#include <unistd.h>int dup(int oldfd);int dup2(int oldfd, int newfd);#define _GNU_SOURCE#include <unistd.h>int dup3(int oldfd, int newfd, int flags);
These system calls create a copy of the file descriptor
uses the lowest-numbered unused descriptor for the new descriptor.
makes newfd be the copy of oldfd, closing newfd
first if necessary, but note the following:
is not a valid file descriptor, then the call fails, and
is not closed.
is a valid file descriptor, and
has the same value as
does nothing, and returns
After a successful return from one of these system calls,
the old and new file descriptors may be used interchangeably.
They refer to the same open file description (see
and thus share file offset and file status flags;
for example, if the file offset is modified by using
on one of the descriptors, the offset is also changed for the other.
The two descriptors do not share file descriptor flags
(the close-on-exec flag).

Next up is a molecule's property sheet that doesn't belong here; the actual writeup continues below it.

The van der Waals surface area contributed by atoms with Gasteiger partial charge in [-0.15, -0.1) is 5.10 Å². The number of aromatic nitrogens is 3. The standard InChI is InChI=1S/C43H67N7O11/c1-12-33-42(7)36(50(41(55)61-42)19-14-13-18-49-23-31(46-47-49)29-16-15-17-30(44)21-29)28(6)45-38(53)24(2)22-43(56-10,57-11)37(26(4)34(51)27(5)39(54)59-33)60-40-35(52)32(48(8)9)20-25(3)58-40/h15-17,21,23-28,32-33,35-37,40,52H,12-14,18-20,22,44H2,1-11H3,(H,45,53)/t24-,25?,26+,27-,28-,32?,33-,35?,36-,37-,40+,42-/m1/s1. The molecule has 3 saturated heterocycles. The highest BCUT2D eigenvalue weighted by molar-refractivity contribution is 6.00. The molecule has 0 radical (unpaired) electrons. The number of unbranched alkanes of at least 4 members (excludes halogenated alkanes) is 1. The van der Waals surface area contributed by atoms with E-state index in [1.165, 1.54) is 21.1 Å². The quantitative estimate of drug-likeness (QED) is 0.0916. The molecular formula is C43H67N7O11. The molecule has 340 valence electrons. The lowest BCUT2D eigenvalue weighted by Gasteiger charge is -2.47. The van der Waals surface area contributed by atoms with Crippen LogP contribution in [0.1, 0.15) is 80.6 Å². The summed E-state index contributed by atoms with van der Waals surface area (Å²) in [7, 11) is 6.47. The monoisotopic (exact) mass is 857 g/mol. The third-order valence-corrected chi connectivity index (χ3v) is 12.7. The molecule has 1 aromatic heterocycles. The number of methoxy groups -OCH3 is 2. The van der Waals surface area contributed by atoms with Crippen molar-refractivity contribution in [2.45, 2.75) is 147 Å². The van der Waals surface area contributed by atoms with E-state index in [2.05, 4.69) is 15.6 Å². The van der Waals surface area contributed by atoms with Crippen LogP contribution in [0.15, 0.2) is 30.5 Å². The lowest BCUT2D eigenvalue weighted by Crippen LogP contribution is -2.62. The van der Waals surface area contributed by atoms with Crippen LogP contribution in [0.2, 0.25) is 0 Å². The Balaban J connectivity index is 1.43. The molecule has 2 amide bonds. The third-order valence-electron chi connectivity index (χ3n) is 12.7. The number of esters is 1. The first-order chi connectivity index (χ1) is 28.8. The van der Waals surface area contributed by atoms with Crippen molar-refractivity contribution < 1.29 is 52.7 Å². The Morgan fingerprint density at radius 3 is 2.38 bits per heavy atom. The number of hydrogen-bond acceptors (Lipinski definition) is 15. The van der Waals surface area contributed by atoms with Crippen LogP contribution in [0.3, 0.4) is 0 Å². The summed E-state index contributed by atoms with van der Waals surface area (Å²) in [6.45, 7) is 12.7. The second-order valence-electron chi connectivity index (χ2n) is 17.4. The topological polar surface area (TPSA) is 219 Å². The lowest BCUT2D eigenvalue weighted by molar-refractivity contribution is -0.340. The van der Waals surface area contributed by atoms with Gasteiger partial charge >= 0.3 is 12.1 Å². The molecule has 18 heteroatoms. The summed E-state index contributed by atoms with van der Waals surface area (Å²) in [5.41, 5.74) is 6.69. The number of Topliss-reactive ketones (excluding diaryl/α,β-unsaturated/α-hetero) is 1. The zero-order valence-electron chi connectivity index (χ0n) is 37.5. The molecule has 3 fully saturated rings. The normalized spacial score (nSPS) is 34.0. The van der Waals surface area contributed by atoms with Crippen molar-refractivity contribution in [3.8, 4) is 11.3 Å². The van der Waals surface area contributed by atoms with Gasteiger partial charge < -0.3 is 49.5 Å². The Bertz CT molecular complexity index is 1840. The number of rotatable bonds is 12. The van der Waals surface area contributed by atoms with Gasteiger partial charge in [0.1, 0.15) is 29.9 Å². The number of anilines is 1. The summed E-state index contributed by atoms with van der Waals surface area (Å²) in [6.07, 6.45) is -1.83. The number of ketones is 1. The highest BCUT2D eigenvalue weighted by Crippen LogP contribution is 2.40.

The close-on-exec flag
for the duplicate descriptor is off.
is the same as
The caller can force the close-on-exec flag to be set
for the new file descriptor by specifying
See the description of the same flag in
for reasons why this may be useful.
fails with the error
On success, these system calls
return the new descriptor.
On error, -1 is returned, and
is set appropriately.
isn't an open file descriptor, or
is out of the allowed range for file descriptors.
(Linux only) This may be returned by
during a race condition with
call was interrupted by a signal; see
contain an invalid value.
was equal to
The process already has the maximum number of file
descriptors open and tried to open a new one.
was added to Linux in version 2.6.27;
glibc support is available starting with
SVr4, 4.3BSD, POSIX.1-2001.
The error returned by
is different from that returned by
fcntl(..., F_DUPFD, ...)
is out of range.
On some systems
also sometimes returns
was open, any errors that would have been reported at
time are lost.
A careful programmer will not use